Samba vulnerability lets attackers tap dance on servers and waltz through networks – can also do the worm

Just over a week ago, the team behind Samba – a piece of software introduced in 1991 which enables Unix and Linux machines to interoperate with a variety of Windows networking features – released a patch for a newly discovered critical code execution flaw.

Before we go any further, if you’re currently running Samba and have file- and printer-sharing port 445 available on the Internet, shared files configured with write privileges, and your server paths for those files are either known or easily guessed, then you should visit the Samba site and download the patch for CVE-2017-7494 now.

If the three above conditions are present, the flaw (introduced in the 2010 release of Samba 3.5.0 and present in all versions since) allows attackers to upload code to the server and execute it.

Basically, malicious code targeting this vulnerability can replicate itself, spreading through a network like the chills running down the spine of anyone reading this post whose network met those conditions. In cyber parlance, we say its ‘wormable’.

Current estimates suggest there are 477,000 Samba-enabled computers exposing port 445 to the world. Researchers at Rapid 7, said they found that 110,000 of these were running vulnerable versions of Samba.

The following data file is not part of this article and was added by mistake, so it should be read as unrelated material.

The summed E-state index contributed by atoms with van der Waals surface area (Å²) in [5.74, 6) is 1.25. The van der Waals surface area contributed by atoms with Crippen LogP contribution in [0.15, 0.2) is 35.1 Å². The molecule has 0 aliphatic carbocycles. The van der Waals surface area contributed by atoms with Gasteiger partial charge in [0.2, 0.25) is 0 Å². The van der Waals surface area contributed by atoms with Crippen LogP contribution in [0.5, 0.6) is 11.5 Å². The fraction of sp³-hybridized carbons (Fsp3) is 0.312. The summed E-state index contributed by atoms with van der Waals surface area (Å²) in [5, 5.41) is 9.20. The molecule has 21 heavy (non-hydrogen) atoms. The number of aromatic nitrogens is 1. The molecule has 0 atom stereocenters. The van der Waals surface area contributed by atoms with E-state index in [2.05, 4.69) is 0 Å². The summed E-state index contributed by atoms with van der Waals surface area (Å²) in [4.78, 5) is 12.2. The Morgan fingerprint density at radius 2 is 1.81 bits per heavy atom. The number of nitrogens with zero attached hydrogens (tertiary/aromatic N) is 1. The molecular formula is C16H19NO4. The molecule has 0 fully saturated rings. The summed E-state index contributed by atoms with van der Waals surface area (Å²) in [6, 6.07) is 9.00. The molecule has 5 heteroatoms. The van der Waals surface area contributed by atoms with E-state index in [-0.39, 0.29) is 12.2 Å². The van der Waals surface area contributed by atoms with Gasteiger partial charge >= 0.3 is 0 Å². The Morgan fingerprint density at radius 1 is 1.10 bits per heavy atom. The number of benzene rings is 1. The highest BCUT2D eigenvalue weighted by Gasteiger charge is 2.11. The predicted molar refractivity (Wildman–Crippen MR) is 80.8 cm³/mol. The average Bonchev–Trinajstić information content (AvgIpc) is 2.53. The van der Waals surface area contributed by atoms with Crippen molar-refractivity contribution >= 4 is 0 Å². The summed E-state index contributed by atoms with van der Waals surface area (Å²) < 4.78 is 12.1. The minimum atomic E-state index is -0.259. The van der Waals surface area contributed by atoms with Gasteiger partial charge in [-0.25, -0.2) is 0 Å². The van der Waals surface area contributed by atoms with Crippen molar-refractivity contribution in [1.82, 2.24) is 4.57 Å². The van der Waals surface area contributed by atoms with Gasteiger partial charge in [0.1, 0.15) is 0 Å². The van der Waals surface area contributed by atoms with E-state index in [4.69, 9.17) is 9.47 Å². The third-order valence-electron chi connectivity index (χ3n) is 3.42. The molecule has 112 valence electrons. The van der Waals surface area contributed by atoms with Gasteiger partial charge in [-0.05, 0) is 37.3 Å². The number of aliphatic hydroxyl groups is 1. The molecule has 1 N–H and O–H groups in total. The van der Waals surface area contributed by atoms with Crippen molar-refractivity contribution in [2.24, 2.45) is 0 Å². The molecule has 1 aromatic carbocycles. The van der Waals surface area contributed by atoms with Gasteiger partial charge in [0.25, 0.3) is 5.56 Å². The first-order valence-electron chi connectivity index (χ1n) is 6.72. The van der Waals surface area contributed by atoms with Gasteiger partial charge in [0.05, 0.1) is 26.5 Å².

Given those relatively small numbers, you might be wondering why this flaw is generating so much noise. The answer to your question is because, functionality-wise, it is very similar to the SMB vulnerability exploited in the recent WanaCry campaign.

Now, let’s take a closer look at the exploit code so we can better understand how it works. We ran a deep-dive analysis on the code as listed in the vulnerability database exploit-db.

The entire sequence of the code execution exploit, “is_known_pipename()”, can be seen below:-


As you can see, the first step is effectively an authentication process. The first thing we saw in our analysis was that the code targets the SMB module, in order to find the directory to use within the writeable SMB share.


The above module also targets SMB_SHARE_BASE and SMB_SHARE_NAME, exploiting the remote file system path correlating with the SMB share name of the writeable directory.

In the second phase of the exploit, it defines a function to verify the writeable directory.

Once it finds the writable share directory, it loads the shared library payload onto the server and executes it, compromising every vulnerable machine connected to it.

And that’s all folks. Elegantly – and potentially catastrophically – simple. 

Even after downloading the patch, we recommend you keep an eye on port 445 for the next few days, just in case there’s any unusual traffic.

On 2017-06-02

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